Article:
This is Michael's second year at this conference. Last year he was the only Israeli, now there are three ... he quipped that he might be presenting in Hebrew next year!  [Note: Scoop is published entirely in Hebrew; there is no English version yet.]  Scoop (http://www.scoop.co.il/)  is about vision, and vision is the tool for making change. Though they began operations just in January of this year he believes that citizen journalism in Israel can add significantly to the journalist scene. Israel has 7 million people, just a third of Seoul's population. 60 percent of Internet users in Israel read online news on a daily basis and there are 3.6 million Internet users daily. They found that 45 percent of Internet users visit 2-3 professional news sites a day, mostly to compare information. So there is an opportunity for citizen journalism in Israel to grow and to have an impact.

 

Michael believes there is a place for user-generated content. Yes, there is competition but he and his co-creators of the site thought that people would want to hear what "regular" people have to say. There were several difficulties in starting up, including competition from legacy media. The three largest news sources in Israel also had an Internet presence. But he also knew the OhmyNews' success was real and could indicate a blueprint to follow, not only in technological standards but in journalistic ones.  Launching Scoop began with their choosing between the many bloggers that exist in Israel. They began here because these people have the minimal skills, passion and time to post stories. They sent out personal invitations to bloggers and the response was overwhelming. Their first edition started with an online introduction page and a registration form to contribute writings. They also put up posters in journalism offices to entice professionals to participate. By January 15 they had 150 reporters ready to write.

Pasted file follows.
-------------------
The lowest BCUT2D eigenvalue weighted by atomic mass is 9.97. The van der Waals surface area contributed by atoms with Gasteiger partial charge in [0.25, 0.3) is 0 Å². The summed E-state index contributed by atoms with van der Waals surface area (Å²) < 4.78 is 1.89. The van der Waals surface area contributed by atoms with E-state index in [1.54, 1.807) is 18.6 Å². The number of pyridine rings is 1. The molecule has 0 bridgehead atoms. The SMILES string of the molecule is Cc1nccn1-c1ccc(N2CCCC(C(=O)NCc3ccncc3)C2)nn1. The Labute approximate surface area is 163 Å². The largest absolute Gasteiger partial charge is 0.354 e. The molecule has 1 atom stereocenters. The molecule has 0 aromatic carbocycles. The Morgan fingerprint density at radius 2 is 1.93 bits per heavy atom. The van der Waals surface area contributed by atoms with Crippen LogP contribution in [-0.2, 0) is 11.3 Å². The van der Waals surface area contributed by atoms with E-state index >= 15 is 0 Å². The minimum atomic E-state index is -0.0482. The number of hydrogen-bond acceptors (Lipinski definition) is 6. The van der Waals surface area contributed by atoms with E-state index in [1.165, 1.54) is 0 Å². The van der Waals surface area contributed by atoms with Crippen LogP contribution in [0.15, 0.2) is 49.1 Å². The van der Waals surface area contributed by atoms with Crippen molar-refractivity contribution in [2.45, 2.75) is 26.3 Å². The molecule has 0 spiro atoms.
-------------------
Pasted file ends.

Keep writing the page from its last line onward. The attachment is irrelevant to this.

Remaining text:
What are they offering citizen reporters? Primarily a place of influence. People will read you, people will know you. They give away gifts as incentives for articles. These range from T-shirts to webcams to yearly subscriptions for a daily newspaper.  On their site they reserve a space called "the reporter zone". The reporter zone is a special section reserved just for registered reporters to compare techniques, ask questions, and share experiences.

 

News is organized by region so, for example, you can search just for northern Israel news. It is also organized by type of news and most popular news. Reader views indicates popularity and is another way to search for news on their site.  Readers can also influence the ranking of the articles through rating an article's popularity. They list the ten most highly rated articles. Articles can stay up on the list only seven days. The rankings and recommendations of readers are very important to them.